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Light is pretty mysterious: sometimes it acts just like a wave, interfering with itself and undergoing Doppler shifts and so on, and sometimes it acts like a particle, such as when it interacts with an electron. In this chapter we will explore the wavelike properties of light and leave the particle-like behavior to Chapter 16.

So light is a wave, like sound and water ripples. But sound involves the motion of air, and water ripples involve the motion of water, but what motion happens in a light wave? Well, it turns out to be a hard question. The answer is not "this molecule" or "that substance" but rather a combination of electric and magnetic fields. When all the material is removed from a piece of space, we call that piece of space a vacuum, but electric and magnetic fields are still there, and light disturbs these fields. That is why light can travel in a vacuum.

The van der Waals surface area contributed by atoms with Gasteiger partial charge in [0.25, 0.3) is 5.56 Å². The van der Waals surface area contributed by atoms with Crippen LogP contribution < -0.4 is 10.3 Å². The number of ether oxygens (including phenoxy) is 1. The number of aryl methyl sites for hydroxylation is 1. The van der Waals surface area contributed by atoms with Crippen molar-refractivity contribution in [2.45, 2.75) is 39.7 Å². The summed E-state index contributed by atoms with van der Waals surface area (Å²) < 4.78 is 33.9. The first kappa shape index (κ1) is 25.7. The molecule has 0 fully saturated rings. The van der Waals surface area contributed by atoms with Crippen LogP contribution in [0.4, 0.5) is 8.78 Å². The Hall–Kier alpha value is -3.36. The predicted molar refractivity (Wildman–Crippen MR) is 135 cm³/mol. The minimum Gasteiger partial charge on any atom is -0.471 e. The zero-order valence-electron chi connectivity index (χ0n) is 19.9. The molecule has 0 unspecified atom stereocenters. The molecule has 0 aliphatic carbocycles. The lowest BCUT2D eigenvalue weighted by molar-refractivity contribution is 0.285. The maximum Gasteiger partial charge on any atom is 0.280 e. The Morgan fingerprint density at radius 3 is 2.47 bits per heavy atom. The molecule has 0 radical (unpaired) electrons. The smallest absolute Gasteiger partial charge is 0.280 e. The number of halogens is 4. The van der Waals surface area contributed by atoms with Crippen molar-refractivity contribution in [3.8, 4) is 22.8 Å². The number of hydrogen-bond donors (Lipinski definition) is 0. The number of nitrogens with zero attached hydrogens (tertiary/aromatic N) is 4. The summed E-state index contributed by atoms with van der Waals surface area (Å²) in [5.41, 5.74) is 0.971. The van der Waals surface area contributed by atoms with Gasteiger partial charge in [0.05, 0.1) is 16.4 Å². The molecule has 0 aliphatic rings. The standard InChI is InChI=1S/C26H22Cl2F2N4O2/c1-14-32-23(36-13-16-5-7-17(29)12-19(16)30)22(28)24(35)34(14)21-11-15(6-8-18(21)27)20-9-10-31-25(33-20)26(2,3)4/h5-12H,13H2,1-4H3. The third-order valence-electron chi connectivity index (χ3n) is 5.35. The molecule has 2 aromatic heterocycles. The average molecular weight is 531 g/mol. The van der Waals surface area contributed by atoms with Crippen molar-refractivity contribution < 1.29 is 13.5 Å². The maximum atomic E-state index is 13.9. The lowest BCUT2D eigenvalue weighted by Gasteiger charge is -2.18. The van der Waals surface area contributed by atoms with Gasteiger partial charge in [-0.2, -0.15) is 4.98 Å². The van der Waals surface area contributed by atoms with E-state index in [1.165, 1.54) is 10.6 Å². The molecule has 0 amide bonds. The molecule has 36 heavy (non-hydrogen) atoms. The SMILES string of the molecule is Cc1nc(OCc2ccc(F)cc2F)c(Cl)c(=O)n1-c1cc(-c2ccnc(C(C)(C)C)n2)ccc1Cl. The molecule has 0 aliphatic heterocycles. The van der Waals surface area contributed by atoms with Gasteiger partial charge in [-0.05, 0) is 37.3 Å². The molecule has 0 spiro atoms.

Here is another strange property of light, or perhaps it is a property of the space and time in which light travels. Its speed is the same c = 3.00 x 108 m/s to every observer. Think of how strange this is. If you are driving 60 mph down the freeway, a car may pass you going 75 mph, and a car on the other side of the yellow stripe may be going 60 mph in the other direction. From the point of view of your car, the first car is going 15 mph and the second is going –120 mph. This makes sense.

In the super fast space freeway, your spacecraft may be going 1.00 x 108 m/s and another spacecraft passes you going in the same direction going 2.00 x 108 m/s. A light beam passes both of you in the same direction going 3.00 x 108 m/s. From the point of view of your spacecraft, it is going (not 2.00 x 108 m/s but) 3.00 x 108 m/s, and from the point of view of the other spacecraft it is going 3.00 x 108 m/s. Go figure.

The speed of light is this mysterious c = 3.00 x 108 m/s only in a vacuum. In other materials the speed is a little slower.

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